A Washington Post Bossert quote ratchets up the call for closer government-industry cyberdefenses. “[S]ome say that defending cyberspace is impossible and that hackers are inevitable. I disagree. . . . Government and industry must work together, now more than ever, if we are serious.”
Today, US and UK officials suggested it was highly likely the Lazarus Group was backed by the North Korean government. Facebook deleted accounts associated with Lazarus last week “to make it harder for them to conduct their activities,” reports The Guardian, Facebook announced it acted with Microsoft “and other members of the security community” to disrupt the group’s activities.
A few hours ago Axious reports that the Department of Homeland Security (DHS) plans on intervening in U.S. company cybersecurity issues when necessary.
“The Department of Homeland Security is now calling on all companies to commit to U.S. collective defense, per Jeanette Manfra, assistant secretary for the Office of Cybersecurity and Communications at DHS. But Bossert wouldn’t go so far as to say that an attack on a U.S. company constitutes an attack on the country.
DHS plans to move beyond offering voluntary assistance on cybersecurity issues and instead plans on intervening directly when necessary, per Manfra.”
A significant battle between Microsoft and law enforcement has made its way to the US Supreme Court. The DC Court of Appeals struck down lower courts’ decisions that Microsoft must give US law enforcement client emails stored in Ireland in a drug trafficking case. The upcoming Supreme Court ruling on this case will have far-reaching impact in our digital economy where data crisscrosses the global internet, coming to rest on a server in a particular country.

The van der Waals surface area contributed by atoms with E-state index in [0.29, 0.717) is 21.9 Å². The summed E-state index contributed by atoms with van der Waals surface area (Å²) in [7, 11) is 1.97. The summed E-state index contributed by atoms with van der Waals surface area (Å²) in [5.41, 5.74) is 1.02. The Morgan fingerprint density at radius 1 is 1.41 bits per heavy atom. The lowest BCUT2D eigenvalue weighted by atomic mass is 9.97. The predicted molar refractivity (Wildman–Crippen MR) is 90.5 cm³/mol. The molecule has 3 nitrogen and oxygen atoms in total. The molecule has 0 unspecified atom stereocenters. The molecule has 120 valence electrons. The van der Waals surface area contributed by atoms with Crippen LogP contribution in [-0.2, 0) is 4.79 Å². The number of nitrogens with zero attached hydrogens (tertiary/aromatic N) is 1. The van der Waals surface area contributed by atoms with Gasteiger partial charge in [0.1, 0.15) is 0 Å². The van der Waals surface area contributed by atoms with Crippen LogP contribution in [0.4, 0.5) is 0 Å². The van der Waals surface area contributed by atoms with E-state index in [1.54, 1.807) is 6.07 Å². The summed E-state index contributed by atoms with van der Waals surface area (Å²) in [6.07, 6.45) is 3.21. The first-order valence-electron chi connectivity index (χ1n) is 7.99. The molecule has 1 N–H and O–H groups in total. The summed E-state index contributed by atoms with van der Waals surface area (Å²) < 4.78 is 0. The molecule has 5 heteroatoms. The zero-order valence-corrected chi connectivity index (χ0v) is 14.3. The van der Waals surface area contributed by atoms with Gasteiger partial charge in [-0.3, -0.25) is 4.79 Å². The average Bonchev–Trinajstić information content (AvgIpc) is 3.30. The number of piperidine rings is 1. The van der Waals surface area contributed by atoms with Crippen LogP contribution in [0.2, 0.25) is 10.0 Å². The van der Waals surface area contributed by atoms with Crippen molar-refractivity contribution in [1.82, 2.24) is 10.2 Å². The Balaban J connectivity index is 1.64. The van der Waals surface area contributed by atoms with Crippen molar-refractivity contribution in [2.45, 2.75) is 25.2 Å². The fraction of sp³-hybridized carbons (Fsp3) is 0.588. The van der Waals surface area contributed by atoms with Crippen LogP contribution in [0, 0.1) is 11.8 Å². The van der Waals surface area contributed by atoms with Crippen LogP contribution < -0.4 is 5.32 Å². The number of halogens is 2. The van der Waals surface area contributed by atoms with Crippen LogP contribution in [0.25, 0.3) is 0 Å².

How far do US laws extend to data stored in foreign countries?
If Microsoft is forced to hand over the emails from their Ireland data center, how will EU data protection authorities react? Especially, given that the General Data Protection Regulations, an overhaul of EU data privacy laws, massive financial penalties for non-compliance take effect in May 2018.
If Microsoft does not have to hand over the emails, will criminals hide their communications and data overseas so US law enforcement cannot access it?
Be sure to follow this case and watch for the Supreme Court ruling.
Data protection is everybody’s job today. With the perfect storm of a doubling of data every two years, juicy dark web profits for stolen personal info and crushing data breach business impacts, organizations simply have to build data protection values into the company’s culture. Read this blog for practical tips on how to do this in your organization.
It’s the first of it’s kind, but surely not the last. The groundbreaking New York Department of Financial Services cybersecurity regulation takes effect today, August 28, 2017. All financial services organizations operating in New York must be in compliance, along with their law firms and accountants. This regulation is likely the forerunner of more state cybersecurity regulations, especially after the summer of WannaCry and Not Petya. Learn more about the regulation in a blog I wrote, published by the information governance leader Iron Mountain.